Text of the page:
Be sure to check out the Comments section below for other examples….
The first incident is something I read online at Reddit where consumers often ask insurance questions:
“I have an auto insurance policy with AMICA. However, in April of this year, i reduced coverage, as I was not driving the vehicle at all. My vehicle was marked as not being driven, which I believe means I don’t have liability coverage.
“As fate may have it, I decide to drive for the first time in 3 months to a grocery store hardly a mile away, stop at a traffic light and proceed to accelerate as a green light is on. The vehicle in front of me stops abruptly and I had hardly any time to react and I hit the car in front of me on the bumper. There was no damage to my car and the other car had probably a bumper scratch. No visible damages to both cars. Cop gets called in and a police report is filed. We both state there’s no damage to car and no one is injured and I get home. I also call up insurance to put back my liability and all others back on the policy.
“Today 3 days later, the other party files for injury claim. I get a call from my insurance company today asking the details and I provided them. I am wondering as to how will this be handled by insurance, as I may not have liability insurance at the time of the incident. Will there by any out of pocket expense?”
This is exactly why I’ve written before about suspending auto coverage:
Hopefully, in his case, he only suspended physical damage coverage, as some states may not allow liability coverage to be suspended while the license is active. Sadly, he doesn’t even know what coverage was suspended and may, in fact, have simply cancelled his coverage.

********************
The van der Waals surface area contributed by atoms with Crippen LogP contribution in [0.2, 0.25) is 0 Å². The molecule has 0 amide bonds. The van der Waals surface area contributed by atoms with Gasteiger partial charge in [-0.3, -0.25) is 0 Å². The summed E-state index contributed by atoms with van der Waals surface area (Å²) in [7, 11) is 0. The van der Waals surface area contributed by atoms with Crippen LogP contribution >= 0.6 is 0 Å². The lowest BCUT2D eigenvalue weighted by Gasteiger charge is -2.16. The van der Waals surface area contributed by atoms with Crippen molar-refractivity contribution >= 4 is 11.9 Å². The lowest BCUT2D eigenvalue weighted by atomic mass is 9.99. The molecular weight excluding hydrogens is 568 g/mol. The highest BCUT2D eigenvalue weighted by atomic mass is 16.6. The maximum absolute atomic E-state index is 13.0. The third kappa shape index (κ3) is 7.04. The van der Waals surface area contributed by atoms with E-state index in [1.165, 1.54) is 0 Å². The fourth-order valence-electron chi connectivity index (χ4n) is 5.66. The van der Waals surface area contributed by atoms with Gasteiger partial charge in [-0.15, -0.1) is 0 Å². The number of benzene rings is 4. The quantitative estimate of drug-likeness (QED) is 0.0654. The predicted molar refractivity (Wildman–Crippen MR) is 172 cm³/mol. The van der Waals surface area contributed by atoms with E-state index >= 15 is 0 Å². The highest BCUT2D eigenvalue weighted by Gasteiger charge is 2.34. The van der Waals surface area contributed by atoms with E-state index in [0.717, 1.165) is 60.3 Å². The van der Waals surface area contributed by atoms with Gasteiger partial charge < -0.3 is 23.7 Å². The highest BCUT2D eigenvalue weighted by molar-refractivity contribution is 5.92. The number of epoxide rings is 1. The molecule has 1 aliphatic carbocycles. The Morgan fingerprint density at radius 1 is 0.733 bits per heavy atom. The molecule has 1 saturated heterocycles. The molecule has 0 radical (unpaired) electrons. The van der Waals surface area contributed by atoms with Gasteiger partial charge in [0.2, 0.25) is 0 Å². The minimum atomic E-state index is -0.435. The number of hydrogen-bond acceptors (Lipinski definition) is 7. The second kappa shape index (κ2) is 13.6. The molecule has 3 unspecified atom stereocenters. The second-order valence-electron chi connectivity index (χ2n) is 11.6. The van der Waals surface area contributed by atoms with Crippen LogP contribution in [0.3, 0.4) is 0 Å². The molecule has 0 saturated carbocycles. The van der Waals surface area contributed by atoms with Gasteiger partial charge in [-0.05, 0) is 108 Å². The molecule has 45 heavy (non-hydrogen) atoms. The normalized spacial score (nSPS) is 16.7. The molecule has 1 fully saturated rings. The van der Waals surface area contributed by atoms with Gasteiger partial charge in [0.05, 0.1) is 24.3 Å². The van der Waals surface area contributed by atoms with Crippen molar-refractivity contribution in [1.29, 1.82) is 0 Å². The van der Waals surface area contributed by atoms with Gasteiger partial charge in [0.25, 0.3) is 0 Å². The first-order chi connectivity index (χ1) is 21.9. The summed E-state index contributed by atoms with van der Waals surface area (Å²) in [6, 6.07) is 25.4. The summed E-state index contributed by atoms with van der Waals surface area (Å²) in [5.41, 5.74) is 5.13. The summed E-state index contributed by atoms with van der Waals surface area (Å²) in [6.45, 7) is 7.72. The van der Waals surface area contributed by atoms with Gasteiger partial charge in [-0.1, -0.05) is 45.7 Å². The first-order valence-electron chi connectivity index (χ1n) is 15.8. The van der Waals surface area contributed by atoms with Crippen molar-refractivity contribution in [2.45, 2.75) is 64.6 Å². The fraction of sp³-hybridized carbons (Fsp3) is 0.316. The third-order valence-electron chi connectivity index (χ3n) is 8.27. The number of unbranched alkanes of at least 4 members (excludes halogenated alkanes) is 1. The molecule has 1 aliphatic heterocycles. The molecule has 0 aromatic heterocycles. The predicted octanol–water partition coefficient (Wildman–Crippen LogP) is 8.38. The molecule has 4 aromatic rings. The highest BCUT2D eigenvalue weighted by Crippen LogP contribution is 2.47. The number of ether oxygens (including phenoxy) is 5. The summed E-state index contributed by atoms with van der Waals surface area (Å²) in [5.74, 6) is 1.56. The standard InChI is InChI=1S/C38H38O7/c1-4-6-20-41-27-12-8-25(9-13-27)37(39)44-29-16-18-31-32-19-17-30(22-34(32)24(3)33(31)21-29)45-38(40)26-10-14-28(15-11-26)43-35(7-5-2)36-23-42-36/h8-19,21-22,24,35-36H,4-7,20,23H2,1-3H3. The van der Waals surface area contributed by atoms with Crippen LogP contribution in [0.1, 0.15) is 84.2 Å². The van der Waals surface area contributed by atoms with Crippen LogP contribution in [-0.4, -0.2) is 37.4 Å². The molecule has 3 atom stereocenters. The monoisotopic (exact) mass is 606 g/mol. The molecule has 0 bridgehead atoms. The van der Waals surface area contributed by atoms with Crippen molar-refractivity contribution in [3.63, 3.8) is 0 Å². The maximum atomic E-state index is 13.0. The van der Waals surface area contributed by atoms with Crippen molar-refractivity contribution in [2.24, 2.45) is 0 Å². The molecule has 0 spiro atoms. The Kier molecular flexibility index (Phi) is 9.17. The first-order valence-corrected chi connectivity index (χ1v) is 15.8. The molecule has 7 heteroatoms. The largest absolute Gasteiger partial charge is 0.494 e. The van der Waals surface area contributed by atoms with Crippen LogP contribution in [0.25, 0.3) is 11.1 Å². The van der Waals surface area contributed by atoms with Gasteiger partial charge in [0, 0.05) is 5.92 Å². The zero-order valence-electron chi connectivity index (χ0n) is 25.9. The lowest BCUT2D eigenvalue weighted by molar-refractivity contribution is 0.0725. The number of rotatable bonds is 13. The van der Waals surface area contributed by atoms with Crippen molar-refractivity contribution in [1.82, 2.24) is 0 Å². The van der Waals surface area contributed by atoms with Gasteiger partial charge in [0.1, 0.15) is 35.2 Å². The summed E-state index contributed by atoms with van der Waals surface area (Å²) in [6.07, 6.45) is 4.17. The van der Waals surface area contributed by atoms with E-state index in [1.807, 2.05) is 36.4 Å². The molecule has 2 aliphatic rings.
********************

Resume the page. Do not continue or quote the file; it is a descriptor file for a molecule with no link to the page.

The second incident was a marina fire. I live on a lake across a cove from a marina. In 2013, a tornado came through our property on its way to destroying much of the marina. This time, according to at least one account, a houseboat owner was working on the engine in his slip, starting and stopping it many times throughout the day, and perhaps gas fumes built up until there was an explosion and fire. Fortunately, no one was injured.
According to news accounts, three houseboats and a pontoon boat were completely destroyed, along with damage to other watercraft, not to mention significant structural damage to the docks. This is purely a guesstimate, but I would not be surprised to learn that the damages exceed a million dollars. I’m also guessing that the person responsible had watercraft liability insurance but I wonder about the limit and whether he has an umbrella policy.
People with watercraft need umbrella policies. REAL umbrella policies. GOOD umbrella policies. And probably not just $1M limits, depending on both the assets and income (now and in the future) of the insured and the exposure to loss.
When we got our pontoon boat in 2013, I added watercraft coverage to our personal lines account and our $2M personal umbrella policy. The cost to extend the umbrella liability to the boat? Seven dollars. Yes, you read that correctly, SEVEN ($7.00) dollars. What watercraft owner can’t afford an additional $7 premium on an umbrella policy?